Nightmare-free networking

Avoid the awkward social functions and develop personal relationships

Graphic by Kelly Campbell.

Despite the terror networking incites in many introverted job seekers, it remains a critical ingredient in finding employment.

According to the federal government’s 2015 Job Vacancy and Wage Survey, more than half of Manitoba employers use networking to recruit. This is the third most popular strategy only rivaled by job posting on internal and external websites.

Of course, professional socialization has a pretty nasty reputation. Intimidating images come to mind of a pack of sophisticated strangers in suits schmoozing with each other while sipping cheap wine. The worst part is you must go talk to these terrifying strangers and somehow fit into the social scene and say eloquent things about yourself all without seeming pushy or desperate.

For many of us, this is what nightmares are made of.

What signifies success at these events is the formation of new relationships that can forward your career. But if your goal is relationship building — and these events make you cower in fear — why bother with them at all?

There is more than one way to network. How you build relationships is up to you.

Instead, take an active role in a relevant professional association or volunteer for a cause you care about. Get a job — any job — at a company you admire and take the time to introduce yourself to the people in the roles you wish you had.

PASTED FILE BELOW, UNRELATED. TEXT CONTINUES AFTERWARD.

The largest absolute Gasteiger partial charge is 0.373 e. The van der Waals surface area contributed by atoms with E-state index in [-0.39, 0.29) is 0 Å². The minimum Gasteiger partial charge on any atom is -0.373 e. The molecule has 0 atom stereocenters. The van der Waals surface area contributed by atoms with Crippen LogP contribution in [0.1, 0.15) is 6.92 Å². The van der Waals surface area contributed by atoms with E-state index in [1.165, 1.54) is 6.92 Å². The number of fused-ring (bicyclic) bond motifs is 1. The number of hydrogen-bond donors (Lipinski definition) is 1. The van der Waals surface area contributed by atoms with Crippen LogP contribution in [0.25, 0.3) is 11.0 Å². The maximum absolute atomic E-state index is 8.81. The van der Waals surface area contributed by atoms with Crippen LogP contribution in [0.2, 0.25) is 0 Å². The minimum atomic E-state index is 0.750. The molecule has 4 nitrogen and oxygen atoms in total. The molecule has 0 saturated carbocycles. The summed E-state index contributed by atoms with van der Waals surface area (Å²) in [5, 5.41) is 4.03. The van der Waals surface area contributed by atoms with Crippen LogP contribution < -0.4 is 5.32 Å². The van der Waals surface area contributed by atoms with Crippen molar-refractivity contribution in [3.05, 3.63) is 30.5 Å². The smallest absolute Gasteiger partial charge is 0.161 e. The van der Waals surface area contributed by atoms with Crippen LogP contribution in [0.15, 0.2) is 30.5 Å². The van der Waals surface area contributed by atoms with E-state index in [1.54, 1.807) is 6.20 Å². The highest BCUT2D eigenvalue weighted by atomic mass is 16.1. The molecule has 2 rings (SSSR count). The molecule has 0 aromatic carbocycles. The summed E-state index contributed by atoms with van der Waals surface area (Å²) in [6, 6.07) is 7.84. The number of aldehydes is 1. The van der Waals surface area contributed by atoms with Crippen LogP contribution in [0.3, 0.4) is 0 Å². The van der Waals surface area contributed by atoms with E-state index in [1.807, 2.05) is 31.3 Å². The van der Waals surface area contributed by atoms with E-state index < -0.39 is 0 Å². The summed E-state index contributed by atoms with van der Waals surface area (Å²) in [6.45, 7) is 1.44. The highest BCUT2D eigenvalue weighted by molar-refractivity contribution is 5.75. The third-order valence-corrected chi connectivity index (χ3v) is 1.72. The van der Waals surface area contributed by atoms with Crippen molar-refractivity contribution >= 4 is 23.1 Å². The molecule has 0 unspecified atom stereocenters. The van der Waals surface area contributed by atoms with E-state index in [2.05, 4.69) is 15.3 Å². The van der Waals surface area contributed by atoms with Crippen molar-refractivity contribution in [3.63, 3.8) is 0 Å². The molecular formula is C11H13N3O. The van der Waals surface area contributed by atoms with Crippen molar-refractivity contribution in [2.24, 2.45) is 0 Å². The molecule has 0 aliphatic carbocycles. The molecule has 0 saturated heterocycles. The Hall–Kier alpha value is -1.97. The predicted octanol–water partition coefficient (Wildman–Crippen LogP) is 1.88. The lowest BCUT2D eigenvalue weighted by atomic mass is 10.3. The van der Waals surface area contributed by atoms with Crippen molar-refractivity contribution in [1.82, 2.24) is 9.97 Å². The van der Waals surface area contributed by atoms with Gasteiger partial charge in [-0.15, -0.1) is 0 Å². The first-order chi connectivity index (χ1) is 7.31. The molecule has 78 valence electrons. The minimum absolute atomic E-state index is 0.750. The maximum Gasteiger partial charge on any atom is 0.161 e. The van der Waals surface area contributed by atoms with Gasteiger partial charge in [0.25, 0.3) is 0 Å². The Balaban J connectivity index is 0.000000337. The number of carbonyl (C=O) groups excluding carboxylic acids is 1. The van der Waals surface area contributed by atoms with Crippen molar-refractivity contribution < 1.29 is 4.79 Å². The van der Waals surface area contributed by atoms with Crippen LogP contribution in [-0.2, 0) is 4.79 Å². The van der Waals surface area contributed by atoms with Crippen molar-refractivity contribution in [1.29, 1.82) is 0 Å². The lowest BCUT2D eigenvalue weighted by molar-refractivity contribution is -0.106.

Seek paid or unpaid projects that will allow you to connect with other professionals in meaningful ways. By working on a shared project, you will automatically develop a professional relationship.

As you immerse yourself in your field, opportunity will follow by happenstance.

From there, it is your job to capitalize on these opportunities. Take the time to create a meaningful connection. Ask insightful questions about the sector, seek relevant professional advice and demonstrate the skills you have to offer.

While all of this socialization may still be a step beyond your comfort zone, it will likely be worth it. These relationships can facilitate career opportunities by connecting you to jobs, mentorship, industry information and new professional contacts.

And for anyone who has previously failed at a formal networking event, be gentle on yourself. Not everyone feels comfortable in these settings.

The first time I was at a professional meet and greet, I made a beeline for the wine bar, had two pieces of dried out cheese, timidly edged toward a group of people who were so absorbed in their conversation they did not know I existed, then promptly downed my wine, ditched my dishes and ran from the room in complete terror.

The entire episode was mildly humiliating.

The reality is I will never be the sort of person who will feel at ease in contrived networking settings.

This does not mean an introvert cannot network, it just means they need to find more authentic-feeling settings. Rather than chalk yourself up as a failed networker, be someone who thrives one-on-one with others, connecting over a shared project.

Of course, there is nothing wrong with mingling at a wine-and-cheese event.

For a lot of people, these can be critical relationship builders that in turn build their careers.

So, if you are brave enough to make these events meaningful, do it. But if you feel paralyzed by the thought of shaking hands and chatting with people you do not know, take comfort in knowing there is more than one way to meet other professionals.

Instead, pursue an alternate path that will give you the time, connection and authenticity many of us require to succeed at meeting new people.

And as a friendly reminder to those of you who thrive in these situations — why not take notice of the introverts at the edge of the crowd who are unsure how to connect? Invite them into your conversation — you are there to network, after all.